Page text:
Pick your battles carefully
Negotiating is part of any real estate transaction, but in this tough market, buyers have to be judicious about which battles to fight — and how long to fight them.
“There is always a breaking point,” wrote Laurent Demeure, president and chief executive officer at Coldwell Banker France & Monaco based in Paris, in an email. Taking the time to hammer out a fair price is important, but don’t sacrifice openness, flexibility or trustworthiness.
“In any negotiation, the relationship between seller and buyer has to finish with a win-win feeling for both,” Demeure wrote. “Even if the negotiation is tough and difficult, each party needs to be happy about the outcome.”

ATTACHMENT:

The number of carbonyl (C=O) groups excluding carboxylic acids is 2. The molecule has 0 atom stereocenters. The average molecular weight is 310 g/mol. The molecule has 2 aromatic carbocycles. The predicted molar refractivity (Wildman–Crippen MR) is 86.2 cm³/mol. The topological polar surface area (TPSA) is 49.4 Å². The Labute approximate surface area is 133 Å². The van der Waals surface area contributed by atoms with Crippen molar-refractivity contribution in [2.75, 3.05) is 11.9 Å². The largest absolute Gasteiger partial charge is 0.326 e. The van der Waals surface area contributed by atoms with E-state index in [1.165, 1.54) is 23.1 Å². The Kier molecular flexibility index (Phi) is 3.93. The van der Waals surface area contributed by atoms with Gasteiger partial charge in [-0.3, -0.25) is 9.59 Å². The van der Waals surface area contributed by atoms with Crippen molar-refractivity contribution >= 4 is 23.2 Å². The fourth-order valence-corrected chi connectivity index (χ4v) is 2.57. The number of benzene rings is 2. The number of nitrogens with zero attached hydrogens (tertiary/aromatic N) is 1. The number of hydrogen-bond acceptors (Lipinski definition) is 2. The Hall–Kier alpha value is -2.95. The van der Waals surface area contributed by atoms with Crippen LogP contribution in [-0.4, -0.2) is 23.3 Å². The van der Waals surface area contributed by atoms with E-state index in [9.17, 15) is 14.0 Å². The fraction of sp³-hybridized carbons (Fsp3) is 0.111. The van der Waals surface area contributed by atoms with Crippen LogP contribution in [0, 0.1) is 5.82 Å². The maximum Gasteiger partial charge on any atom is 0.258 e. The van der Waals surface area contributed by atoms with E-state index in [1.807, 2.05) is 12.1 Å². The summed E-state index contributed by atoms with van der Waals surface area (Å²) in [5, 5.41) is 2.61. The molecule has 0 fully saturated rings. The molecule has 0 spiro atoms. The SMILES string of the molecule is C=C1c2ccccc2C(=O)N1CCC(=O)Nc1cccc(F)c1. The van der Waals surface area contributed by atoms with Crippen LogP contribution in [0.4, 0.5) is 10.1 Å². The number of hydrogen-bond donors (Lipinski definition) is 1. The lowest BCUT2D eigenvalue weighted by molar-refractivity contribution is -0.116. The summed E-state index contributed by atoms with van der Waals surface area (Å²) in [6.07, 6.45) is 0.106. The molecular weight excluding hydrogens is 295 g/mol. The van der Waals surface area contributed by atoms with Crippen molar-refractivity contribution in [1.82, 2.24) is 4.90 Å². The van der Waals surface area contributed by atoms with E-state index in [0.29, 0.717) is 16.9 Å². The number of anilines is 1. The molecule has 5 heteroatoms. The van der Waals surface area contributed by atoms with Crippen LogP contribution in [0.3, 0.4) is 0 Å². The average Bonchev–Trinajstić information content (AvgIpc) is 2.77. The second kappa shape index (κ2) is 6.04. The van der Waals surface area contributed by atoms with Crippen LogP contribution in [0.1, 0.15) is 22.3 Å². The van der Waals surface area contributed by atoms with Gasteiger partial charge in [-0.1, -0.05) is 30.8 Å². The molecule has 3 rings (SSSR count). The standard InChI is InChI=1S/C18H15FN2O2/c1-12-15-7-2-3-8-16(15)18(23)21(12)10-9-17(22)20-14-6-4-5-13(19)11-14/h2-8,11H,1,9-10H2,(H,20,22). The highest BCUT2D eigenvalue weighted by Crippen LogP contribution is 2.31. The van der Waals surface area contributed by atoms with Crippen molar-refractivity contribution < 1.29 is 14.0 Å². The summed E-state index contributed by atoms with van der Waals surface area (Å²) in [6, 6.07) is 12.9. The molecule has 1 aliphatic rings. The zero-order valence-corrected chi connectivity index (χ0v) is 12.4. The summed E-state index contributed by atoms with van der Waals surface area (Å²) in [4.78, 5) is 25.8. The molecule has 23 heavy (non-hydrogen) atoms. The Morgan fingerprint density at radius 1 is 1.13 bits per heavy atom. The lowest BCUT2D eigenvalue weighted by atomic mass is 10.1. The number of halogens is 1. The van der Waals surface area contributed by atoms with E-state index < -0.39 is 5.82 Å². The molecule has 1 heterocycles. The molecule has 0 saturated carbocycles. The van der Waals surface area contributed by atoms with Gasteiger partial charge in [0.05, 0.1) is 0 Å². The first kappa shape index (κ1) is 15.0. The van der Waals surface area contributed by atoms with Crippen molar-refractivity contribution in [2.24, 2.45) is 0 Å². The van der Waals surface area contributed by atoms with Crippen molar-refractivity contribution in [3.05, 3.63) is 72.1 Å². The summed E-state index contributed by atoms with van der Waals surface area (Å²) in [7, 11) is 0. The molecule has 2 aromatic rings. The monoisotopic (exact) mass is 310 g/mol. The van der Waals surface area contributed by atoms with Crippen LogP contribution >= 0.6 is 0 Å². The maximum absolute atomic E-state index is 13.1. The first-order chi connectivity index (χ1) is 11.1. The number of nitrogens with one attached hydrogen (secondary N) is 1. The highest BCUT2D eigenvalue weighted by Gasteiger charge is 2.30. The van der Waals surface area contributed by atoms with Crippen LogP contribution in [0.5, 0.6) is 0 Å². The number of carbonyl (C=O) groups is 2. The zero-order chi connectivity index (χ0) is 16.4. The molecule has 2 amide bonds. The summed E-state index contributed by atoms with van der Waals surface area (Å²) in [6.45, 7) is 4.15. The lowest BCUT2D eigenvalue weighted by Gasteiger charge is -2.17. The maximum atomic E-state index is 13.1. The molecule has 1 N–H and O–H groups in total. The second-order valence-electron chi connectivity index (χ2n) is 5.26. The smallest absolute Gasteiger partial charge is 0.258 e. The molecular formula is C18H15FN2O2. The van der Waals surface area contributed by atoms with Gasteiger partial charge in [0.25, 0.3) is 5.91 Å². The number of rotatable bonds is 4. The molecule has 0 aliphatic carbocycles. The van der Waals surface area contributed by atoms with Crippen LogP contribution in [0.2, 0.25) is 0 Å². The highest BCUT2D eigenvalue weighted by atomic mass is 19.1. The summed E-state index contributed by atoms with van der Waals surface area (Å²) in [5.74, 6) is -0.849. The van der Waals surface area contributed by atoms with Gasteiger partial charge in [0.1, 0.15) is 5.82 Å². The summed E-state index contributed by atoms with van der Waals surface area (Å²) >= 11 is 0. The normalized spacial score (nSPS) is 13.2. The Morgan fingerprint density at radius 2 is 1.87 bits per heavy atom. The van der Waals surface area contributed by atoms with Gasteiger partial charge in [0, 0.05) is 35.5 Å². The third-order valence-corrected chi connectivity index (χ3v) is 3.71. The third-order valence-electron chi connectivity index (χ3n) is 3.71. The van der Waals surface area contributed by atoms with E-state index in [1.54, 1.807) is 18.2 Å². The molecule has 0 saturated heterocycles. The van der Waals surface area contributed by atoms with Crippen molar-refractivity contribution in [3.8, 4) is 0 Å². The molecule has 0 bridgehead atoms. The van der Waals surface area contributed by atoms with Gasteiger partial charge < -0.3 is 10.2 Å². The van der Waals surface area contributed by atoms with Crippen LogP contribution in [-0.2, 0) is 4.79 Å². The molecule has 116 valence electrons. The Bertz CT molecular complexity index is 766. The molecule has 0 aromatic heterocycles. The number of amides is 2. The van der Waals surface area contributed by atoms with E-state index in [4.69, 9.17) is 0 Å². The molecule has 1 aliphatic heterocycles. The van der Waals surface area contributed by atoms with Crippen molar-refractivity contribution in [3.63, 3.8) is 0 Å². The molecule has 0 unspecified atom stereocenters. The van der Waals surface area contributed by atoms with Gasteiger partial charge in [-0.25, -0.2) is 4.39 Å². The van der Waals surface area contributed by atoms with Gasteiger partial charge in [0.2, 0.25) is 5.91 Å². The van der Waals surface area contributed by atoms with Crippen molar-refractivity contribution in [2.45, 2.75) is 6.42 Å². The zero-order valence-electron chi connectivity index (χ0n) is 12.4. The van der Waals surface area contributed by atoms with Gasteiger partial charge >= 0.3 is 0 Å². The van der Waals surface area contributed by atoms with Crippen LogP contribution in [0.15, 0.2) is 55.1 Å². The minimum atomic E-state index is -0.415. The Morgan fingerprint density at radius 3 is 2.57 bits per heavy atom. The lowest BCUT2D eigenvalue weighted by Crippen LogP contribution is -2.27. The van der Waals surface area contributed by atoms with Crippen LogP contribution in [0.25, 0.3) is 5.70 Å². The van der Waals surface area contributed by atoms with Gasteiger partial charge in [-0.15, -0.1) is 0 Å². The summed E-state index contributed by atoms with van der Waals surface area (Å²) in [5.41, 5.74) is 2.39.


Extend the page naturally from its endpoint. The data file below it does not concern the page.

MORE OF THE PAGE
Demeure recounted one time a negotiation dragged on so long that the seller became impatient. A buyer for a mansion in Neuilly, France, negotiated the sales price down to 2.4m euro ($3.3m) from 2.9m euro ($4m). Suddenly, at closing, the buyer wanted 15 more days for due diligence. The seller walked. Another buyer finished all the due diligence before offering 2.4m euro ($3.3m) for the property, and the deal closed.
When the seller has a personal connection with the buyer, they may choose that person over another, even if someone else has offered slightly more money or an all-cash deal.
When Ameer is representing a buyer, she always likes to have something personal to say about her client. “It’s not that I’m trying to be nosey, but it would be nice to be able to say something.”
The key is to express why you want to buy a property. In a perfect world, there will be “a nice feeling of goodwill along the sale,” said Cuthill.